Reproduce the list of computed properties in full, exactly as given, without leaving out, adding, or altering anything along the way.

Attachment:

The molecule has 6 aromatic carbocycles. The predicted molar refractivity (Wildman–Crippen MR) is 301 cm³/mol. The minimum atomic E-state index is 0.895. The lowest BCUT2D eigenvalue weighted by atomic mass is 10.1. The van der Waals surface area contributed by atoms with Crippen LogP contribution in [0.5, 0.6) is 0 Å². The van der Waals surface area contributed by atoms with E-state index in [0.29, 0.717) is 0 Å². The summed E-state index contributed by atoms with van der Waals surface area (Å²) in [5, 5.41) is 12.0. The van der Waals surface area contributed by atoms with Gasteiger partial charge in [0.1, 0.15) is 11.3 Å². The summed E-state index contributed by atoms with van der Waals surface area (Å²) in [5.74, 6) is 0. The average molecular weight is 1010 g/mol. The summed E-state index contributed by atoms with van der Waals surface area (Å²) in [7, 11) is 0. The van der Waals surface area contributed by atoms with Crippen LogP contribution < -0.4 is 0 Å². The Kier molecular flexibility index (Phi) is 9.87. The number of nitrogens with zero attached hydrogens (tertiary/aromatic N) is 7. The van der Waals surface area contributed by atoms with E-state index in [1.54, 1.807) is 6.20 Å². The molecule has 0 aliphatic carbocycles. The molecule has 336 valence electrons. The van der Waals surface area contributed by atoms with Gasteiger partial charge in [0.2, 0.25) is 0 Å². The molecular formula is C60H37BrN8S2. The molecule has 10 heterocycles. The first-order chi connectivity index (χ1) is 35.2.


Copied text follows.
The molecule has 6 aromatic carbocycles. The predicted molar refractivity (Wildman–Crippen MR) is 301 cm³/mol. The minimum atomic E-state index is 0.895. The lowest BCUT2D eigenvalue weighted by atomic mass is 10.1. The van der Waals surface area contributed by atoms with Crippen LogP contribution in [0.5, 0.6) is 0 Å². The van der Waals surface area contributed by atoms with E-state index in [0.29, 0.717) is 0 Å². The summed E-state index contributed by atoms with van der Waals surface area (Å²) in [5, 5.41) is 12.0. The van der Waals surface area contributed by atoms with Gasteiger partial charge in [0.1, 0.15) is 11.3 Å². The summed E-state index contributed by atoms with van der Waals surface area (Å²) in [5.74, 6) is 0. The average molecular weight is 1010 g/mol. The summed E-state index contributed by atoms with van der Waals surface area (Å²) in [7, 11) is 0. The van der Waals surface area contributed by atoms with Crippen LogP contribution < -0.4 is 0 Å². The Kier molecular flexibility index (Phi) is 9.87. The number of nitrogens with zero attached hydrogens (tertiary/aromatic N) is 7. The van der Waals surface area contributed by atoms with E-state index in [1.54, 1.807) is 6.20 Å². The molecule has 0 aliphatic carbocycles. The molecule has 336 valence electrons. The van der Waals surface area contributed by atoms with Gasteiger partial charge in [0.2, 0.25) is 0 Å². The molecular formula is C60H37BrN8S2. The molecule has 10 heterocycles. The first-order chi connectivity index (χ1) is 35.2.